My first career was in Financial Services, where I went straight to work out of Undergraduate studies. As a first-generation Asian American to immigrant parents, I was encouraged to do things that no 12 year old should have to care about…like Calculus and Mandarin Chinese. (laughs) I was never really great in school compared to all of my peers, but I somehow managed to stumble out of school and into a couple well-respected corporate companies that gained my family and friends’ approval but basically required sacrificing my happiness for. It was through that time that I learned my greatest skill was actually thinking outside the box and getting creative with my processes at work (much to my boss’ dismay). Through a gradual journey of discovering more of my innate passions, I picked up photography, started traveling and learning more about the world and myself, and that was that.

Photo courtesy of Alex Qian. Used with permission.

Tip #3: Find your community—online, in person, wherever you can.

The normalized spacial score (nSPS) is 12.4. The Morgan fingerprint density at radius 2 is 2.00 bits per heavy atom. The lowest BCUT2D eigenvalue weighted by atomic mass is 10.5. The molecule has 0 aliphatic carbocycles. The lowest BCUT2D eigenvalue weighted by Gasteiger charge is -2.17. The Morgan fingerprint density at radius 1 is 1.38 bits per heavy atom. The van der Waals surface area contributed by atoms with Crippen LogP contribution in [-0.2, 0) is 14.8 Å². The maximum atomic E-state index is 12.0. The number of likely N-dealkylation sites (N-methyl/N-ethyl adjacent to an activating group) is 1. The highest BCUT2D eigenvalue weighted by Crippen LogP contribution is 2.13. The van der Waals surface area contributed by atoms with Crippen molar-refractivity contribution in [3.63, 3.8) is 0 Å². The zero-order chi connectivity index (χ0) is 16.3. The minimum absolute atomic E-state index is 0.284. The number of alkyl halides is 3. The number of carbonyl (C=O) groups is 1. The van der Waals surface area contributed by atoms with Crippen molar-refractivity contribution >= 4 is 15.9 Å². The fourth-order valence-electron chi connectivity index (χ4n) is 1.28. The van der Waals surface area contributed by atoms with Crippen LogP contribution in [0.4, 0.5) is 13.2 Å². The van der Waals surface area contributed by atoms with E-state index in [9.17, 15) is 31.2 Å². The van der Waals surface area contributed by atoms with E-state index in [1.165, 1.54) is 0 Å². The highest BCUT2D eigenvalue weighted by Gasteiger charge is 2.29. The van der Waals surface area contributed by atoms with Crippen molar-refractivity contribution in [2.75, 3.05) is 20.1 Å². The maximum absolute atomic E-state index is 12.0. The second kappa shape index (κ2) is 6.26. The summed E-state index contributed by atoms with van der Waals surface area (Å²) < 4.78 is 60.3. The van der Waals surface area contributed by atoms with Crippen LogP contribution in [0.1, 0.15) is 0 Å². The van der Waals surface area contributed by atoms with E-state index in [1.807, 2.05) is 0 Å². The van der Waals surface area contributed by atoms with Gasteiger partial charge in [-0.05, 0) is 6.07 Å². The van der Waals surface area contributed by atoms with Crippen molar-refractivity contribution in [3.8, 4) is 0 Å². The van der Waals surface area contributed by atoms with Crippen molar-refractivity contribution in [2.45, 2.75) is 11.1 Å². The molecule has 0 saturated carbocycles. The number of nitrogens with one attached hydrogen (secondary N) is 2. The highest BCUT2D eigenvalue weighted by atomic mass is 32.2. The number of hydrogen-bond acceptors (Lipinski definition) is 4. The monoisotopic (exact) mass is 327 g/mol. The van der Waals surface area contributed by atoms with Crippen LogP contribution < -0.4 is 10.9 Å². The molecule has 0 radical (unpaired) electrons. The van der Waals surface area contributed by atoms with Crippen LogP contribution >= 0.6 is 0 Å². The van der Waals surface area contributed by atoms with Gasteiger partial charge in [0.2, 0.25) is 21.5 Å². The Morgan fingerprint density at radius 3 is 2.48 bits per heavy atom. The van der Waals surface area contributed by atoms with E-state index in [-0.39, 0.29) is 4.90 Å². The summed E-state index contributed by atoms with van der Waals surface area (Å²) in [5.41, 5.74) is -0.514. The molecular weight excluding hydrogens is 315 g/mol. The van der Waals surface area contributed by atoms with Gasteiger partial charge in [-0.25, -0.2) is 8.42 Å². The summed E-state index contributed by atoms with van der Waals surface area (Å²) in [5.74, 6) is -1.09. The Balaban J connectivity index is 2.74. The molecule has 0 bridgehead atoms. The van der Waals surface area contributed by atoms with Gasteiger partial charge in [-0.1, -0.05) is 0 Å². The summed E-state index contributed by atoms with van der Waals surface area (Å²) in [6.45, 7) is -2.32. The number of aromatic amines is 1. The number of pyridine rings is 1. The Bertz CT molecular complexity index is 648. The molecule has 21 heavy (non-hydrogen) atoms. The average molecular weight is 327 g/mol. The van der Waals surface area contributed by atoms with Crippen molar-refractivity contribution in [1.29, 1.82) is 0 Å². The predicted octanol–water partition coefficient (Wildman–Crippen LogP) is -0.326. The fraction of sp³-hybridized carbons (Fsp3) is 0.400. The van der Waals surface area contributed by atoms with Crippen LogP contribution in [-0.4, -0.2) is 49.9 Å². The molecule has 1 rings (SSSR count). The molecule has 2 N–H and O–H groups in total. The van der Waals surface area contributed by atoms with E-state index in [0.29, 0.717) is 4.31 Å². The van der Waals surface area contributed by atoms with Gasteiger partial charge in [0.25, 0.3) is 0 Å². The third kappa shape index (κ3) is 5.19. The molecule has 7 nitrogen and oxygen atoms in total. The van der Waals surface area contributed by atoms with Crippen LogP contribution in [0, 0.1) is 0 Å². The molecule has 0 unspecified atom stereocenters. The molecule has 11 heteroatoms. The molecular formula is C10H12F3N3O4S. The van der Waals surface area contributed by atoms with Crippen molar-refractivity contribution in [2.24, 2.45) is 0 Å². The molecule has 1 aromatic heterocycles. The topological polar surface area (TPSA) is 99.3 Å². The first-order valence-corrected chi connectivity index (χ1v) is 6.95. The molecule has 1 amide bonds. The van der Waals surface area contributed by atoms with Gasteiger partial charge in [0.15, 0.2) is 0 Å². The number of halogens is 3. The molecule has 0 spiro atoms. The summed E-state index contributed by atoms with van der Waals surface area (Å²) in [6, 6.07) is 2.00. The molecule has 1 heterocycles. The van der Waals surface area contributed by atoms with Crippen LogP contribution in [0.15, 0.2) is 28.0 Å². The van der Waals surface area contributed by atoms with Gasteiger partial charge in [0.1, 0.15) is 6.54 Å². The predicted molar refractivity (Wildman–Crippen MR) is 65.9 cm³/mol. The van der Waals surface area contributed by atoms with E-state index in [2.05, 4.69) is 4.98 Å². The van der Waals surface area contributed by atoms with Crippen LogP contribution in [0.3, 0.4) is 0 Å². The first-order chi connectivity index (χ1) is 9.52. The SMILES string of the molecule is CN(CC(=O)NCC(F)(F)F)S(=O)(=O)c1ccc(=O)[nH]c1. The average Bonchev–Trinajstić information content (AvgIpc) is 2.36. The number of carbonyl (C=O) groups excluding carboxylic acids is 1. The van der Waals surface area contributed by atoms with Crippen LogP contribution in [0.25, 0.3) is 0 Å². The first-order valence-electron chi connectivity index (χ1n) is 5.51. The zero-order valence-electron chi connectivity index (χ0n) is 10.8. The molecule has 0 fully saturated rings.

Community is really important to me because I went through life feeling disenchanted and excluded because I was so different from everyone that seemed to have no problem navigating through life all the way through young-adulthood. Now that I know myself, have found my creative identity, and am confident in what value I can contribute to the world, I want to try to encourage anyone that was in that mindset that there is a light at the end of the tunnel. Basically be that guiding hand I could have used when I was still stumbling through those times. The amazing thing is that the community has given so much back to me in the form of opportunity, support, and a living which I am super-grateful for.